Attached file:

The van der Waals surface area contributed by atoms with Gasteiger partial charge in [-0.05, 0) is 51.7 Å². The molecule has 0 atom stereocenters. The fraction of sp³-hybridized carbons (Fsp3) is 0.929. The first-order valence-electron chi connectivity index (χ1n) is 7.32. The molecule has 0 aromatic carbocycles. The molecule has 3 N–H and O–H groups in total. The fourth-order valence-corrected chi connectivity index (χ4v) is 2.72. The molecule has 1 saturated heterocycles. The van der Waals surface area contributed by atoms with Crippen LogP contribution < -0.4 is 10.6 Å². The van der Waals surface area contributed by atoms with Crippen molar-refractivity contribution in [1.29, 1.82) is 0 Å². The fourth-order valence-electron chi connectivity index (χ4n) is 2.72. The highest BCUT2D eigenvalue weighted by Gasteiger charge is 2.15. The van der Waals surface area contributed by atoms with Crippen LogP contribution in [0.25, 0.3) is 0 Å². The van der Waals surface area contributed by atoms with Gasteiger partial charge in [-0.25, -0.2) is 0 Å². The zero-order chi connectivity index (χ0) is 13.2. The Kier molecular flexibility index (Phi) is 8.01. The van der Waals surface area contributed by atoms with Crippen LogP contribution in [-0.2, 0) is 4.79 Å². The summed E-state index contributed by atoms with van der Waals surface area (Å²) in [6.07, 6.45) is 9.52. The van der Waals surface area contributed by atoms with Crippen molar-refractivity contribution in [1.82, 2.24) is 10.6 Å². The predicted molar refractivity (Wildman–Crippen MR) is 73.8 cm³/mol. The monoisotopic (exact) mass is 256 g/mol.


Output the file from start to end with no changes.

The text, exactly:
The van der Waals surface area contributed by atoms with Gasteiger partial charge in [-0.05, 0) is 51.7 Å². The molecule has 0 atom stereocenters. The fraction of sp³-hybridized carbons (Fsp3) is 0.929. The first-order valence-electron chi connectivity index (χ1n) is 7.32. The molecule has 0 aromatic carbocycles. The molecule has 3 N–H and O–H groups in total. The fourth-order valence-corrected chi connectivity index (χ4v) is 2.72. The molecule has 1 saturated heterocycles. The van der Waals surface area contributed by atoms with Crippen LogP contribution < -0.4 is 10.6 Å². The van der Waals surface area contributed by atoms with Crippen molar-refractivity contribution in [1.29, 1.82) is 0 Å². The fourth-order valence-electron chi connectivity index (χ4n) is 2.72. The highest BCUT2D eigenvalue weighted by Gasteiger charge is 2.15. The van der Waals surface area contributed by atoms with Crippen LogP contribution in [0.25, 0.3) is 0 Å². The van der Waals surface area contributed by atoms with Gasteiger partial charge in [-0.25, -0.2) is 0 Å². The zero-order chi connectivity index (χ0) is 13.2. The Kier molecular flexibility index (Phi) is 8.01. The van der Waals surface area contributed by atoms with Crippen LogP contribution in [-0.2, 0) is 4.79 Å². The summed E-state index contributed by atoms with van der Waals surface area (Å²) in [6.07, 6.45) is 9.52. The van der Waals surface area contributed by atoms with Crippen molar-refractivity contribution in [1.82, 2.24) is 10.6 Å². The predicted molar refractivity (Wildman–Crippen MR) is 73.8 cm³/mol. The monoisotopic (exact) mass is 256 g/mol.